Returning to block 530, if the recovered clock is not too fast, the method 500 moves to block 560. Returning to block 520, if the recovered clock is not too fast, the method 500 moves to block 560.

Returning to block 510, if the recovered clock is not too fast, the method 500 moves to block 540 and the buffer logic associated with the inbound flexible buffer 220 determines if the recovered clock is too slow. If the recovered clock is not too slow, the method 500 moves to block 560. If the recovered clock is too slow, the method 500 moves to block 545 and the link is checked to see if the link is active. If the link is active, the method 500 moves to block 546 and idle data are added to the inbound data stream. If the link is not active, then in block 547 the buffer logic adds SKP symbols to the inbound data stream. The method then moves to block 550 and the buffer logic again checks to see if the recovered clock is too slow. If the recovered clock still is too slow, the method 500 moves to block 555 and the buffer logic adds idle data to the inbound data stream. The method then moves to block 560 and the inbound data stream is passed to the North-Bridge 14.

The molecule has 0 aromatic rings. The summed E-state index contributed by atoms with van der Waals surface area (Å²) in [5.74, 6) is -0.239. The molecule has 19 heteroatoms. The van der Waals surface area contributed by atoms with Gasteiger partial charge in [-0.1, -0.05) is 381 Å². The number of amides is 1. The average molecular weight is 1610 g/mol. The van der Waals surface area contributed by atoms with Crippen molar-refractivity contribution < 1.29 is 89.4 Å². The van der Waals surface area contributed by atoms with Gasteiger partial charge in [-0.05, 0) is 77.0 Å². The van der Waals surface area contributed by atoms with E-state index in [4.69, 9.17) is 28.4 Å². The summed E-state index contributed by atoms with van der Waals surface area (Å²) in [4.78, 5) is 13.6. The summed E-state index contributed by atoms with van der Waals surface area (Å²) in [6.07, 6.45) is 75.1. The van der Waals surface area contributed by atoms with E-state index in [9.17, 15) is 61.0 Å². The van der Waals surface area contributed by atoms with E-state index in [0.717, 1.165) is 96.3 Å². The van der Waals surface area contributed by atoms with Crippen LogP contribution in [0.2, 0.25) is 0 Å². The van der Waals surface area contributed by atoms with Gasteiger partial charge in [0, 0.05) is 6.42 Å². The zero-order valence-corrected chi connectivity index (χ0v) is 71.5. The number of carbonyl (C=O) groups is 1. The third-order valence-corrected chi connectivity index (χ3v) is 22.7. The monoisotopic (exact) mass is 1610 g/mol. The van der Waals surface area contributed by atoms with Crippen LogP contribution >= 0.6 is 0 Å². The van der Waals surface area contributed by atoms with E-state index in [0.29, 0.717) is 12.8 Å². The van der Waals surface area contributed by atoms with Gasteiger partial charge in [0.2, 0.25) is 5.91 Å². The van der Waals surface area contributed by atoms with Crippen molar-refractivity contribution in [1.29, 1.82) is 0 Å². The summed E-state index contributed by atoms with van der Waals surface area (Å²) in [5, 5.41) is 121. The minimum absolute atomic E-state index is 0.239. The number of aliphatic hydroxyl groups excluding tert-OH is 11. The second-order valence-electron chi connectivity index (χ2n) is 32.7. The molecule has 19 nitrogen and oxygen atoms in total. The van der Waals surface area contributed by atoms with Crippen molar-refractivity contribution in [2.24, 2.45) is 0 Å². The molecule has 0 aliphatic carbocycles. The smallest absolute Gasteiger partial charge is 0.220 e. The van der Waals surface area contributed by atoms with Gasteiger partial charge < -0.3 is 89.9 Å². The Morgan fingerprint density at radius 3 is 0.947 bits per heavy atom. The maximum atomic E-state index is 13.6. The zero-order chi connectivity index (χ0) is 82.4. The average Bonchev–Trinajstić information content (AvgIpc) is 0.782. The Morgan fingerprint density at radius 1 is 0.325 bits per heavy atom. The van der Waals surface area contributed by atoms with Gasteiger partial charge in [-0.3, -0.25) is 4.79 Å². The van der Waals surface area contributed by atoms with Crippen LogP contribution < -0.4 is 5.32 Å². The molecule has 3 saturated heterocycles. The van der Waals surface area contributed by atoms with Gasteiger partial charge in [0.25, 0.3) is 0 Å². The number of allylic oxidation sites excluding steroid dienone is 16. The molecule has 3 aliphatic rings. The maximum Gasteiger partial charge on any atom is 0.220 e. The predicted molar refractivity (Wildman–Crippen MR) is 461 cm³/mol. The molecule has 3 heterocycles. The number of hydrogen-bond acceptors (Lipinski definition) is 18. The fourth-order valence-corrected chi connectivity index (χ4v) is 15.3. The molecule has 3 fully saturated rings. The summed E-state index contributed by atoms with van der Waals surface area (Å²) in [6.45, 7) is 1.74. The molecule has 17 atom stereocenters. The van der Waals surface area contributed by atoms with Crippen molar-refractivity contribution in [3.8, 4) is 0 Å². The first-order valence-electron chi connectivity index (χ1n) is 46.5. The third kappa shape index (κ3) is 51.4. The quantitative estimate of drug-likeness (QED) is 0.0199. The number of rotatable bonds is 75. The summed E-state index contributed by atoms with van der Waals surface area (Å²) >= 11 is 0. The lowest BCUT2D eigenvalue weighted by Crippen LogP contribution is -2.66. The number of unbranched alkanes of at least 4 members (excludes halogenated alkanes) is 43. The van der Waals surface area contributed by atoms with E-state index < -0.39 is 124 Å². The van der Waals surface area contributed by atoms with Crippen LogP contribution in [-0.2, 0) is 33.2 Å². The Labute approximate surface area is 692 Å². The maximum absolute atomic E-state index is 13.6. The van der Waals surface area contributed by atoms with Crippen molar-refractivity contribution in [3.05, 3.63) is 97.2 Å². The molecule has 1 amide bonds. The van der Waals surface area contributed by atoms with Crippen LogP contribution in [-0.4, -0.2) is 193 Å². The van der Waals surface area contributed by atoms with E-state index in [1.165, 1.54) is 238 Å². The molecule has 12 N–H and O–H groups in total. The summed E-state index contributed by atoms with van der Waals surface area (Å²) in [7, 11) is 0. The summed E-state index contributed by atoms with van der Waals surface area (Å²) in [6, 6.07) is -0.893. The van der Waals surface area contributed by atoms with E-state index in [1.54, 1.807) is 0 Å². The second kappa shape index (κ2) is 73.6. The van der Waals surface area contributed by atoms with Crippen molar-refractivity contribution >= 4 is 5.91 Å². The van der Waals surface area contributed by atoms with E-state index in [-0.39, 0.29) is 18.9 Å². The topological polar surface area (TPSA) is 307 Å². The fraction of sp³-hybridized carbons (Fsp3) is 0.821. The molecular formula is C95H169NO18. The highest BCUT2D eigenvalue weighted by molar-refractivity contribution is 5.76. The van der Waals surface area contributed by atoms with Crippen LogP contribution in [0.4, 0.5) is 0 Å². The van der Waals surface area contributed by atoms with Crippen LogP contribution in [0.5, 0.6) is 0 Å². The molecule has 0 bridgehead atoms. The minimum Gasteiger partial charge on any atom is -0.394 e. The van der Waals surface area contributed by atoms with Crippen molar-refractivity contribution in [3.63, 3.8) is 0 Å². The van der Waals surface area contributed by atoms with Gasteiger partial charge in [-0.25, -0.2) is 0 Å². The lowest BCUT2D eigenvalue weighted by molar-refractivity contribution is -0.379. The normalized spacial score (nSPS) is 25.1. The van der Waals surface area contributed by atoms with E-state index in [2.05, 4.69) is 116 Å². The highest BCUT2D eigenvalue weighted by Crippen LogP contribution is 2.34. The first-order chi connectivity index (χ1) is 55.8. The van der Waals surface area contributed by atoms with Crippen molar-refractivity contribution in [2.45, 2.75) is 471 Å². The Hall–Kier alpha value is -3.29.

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US8352773 *Aug 11, 2010Jan 8, 2013Jmicron Technology Corp.Time aligning circuit and time aligning method for aligning data transmission timing of a plurality of lanes
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Classifications
U.S. Classification713/500, 710/310
International ClassificationG06F1/00
Cooperative ClassificationG06F5/06
European ClassificationG06F5/06